Prefabricated homes are hugely popular in Germany, Australia and the United States. However, they’ve only managed to corner a relatively small part of the UK housing market.
This is a shame because prefab houses offer big developers speedy construction, cost certainty and economies of scale. The government has clocked this and has been pushing for greater uptake in a bid to help solve the housing crisis.
But the fact is, the main group investing in prefab homes has been (you guessed it) self builders. And some of us don’t even realise we’ve technically gone prefab.
If the idea of a prefab house fills you with dread, fear not. Times have moved on since the cheap and cheerful boxes that pervaded the mid-20th century.
Speed of delivery is still important. But modern offsite-manufactured homes are now about design flexibility, accuracy and quality control.
One thing that’s worth clarifying early on is that prefab is a broad church covering a range of options. It doesn’t necessarily mean craning in entire pre-finished rooms.
In fact, by far the most common route for self build projects is to engage a company that specialises in highly pre-manufactured closed panel timber frame.
This is the type of product that’s come to our shores via the German package home suppliers, such as Baufritz, Hanse Haus and Meisterstueck. It’s something of a hybrid route, where much of the internal fit-out work is still carried out onsite.
With this kind of structural system, the company produce the wall and roof panels in the factory. They pre-cut the door and window openings and add insulation under controlled conditions.
All fairly basic stuff so far – but what sets the prefab versions apart is that a lot more of the work is done offsite.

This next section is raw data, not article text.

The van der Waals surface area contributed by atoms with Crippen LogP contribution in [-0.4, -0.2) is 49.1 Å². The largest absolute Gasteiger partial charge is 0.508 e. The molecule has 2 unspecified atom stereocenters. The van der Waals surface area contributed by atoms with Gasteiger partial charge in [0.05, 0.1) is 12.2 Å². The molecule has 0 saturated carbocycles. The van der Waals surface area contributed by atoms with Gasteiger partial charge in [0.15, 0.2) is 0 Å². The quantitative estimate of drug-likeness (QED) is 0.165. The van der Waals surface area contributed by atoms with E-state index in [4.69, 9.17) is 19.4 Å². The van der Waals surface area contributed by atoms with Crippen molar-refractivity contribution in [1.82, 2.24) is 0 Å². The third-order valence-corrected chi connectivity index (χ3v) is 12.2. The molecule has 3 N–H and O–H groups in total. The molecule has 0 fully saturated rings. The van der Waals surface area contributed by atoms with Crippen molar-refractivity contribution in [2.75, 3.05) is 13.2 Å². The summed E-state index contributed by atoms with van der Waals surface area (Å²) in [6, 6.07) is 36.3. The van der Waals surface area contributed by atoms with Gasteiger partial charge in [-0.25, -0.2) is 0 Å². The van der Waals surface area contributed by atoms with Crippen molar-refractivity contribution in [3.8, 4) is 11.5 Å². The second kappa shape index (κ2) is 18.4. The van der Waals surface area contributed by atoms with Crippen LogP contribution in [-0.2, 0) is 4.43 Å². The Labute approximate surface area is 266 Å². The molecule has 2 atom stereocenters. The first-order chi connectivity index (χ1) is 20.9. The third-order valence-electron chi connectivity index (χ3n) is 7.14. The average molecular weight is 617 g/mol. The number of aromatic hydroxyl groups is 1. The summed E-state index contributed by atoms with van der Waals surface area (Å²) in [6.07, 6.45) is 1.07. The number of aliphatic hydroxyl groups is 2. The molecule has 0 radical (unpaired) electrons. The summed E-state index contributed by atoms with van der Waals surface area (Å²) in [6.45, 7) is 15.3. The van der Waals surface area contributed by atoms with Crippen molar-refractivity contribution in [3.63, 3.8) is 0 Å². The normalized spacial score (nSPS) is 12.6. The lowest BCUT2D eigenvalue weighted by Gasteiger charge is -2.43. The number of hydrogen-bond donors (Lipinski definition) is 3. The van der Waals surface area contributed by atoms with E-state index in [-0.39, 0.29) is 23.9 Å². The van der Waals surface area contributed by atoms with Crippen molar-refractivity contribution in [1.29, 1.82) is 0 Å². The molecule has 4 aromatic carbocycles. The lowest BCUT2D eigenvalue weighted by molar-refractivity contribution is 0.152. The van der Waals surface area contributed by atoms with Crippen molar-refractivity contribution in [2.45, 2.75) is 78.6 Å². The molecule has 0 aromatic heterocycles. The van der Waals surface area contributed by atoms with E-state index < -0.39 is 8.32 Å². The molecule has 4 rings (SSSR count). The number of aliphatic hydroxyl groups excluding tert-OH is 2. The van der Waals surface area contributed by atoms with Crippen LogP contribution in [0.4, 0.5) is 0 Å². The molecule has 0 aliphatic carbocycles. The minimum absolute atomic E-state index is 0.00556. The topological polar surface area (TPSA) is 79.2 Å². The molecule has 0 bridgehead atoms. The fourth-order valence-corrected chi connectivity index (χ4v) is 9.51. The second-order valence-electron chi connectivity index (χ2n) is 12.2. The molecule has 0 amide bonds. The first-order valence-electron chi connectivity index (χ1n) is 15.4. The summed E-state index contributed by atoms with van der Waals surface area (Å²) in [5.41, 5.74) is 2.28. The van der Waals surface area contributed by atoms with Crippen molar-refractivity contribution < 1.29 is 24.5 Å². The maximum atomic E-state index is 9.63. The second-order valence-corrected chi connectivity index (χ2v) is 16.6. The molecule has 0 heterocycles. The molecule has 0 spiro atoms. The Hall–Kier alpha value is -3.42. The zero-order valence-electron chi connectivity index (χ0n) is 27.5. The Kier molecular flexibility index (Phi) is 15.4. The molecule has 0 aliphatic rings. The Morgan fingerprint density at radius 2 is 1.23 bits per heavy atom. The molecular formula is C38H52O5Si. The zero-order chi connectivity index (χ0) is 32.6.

“Our external wall panels will be fitted with doors, windows and ideally the cladding. Or at least as much of it as you can possibly put on in the factory,” says Robert Lumme from Baufritz.
Some suppliers can take things a stage further, with plasterboard pre-applied internally and sections of the services already run through the channels. This will save even more time on the ground; but Robert warns that going too far can be restrictive.
“We may pre-drill a few holes for sockets that we’re certain will be in a particular position. But we prefer to put the electrics, plumbing and heating in onsite. This is for the simple reason that people like to amend things once they see the house shell in reality,” he says.
The next step up is a fully prefab build – also called modular or volumetric constructions.
With this route you’re dealing with large, 3D building elements that could represent whole rooms or sections of building; sometimes with the services, internal fit-out and finishes already installed and commissioned. In some cases, companies can deliver entire homes in a matter of weeks.
The modular method is pretty rare for one-off houses as the level of factory manufacture makes for a high upfront cost; but it could make sense for some custom build or community self build schemes.
Interestingly, in terms of domestic projects modular construction is currently more frequent for extensions. This is perhaps because the ability to crane in an entire single-storey room or habitable loft pod can be useful in certain circumstances – such as where there’s tight access to terraces.
There are a number of firms specialising in this area, including Ecoqube and Moduloft.
If you’re looking for a high-quality bespoke scheme, then it could be the best option. But every project and every self builder is different.
Here are five key questions to consider when figuring out how to approach your project: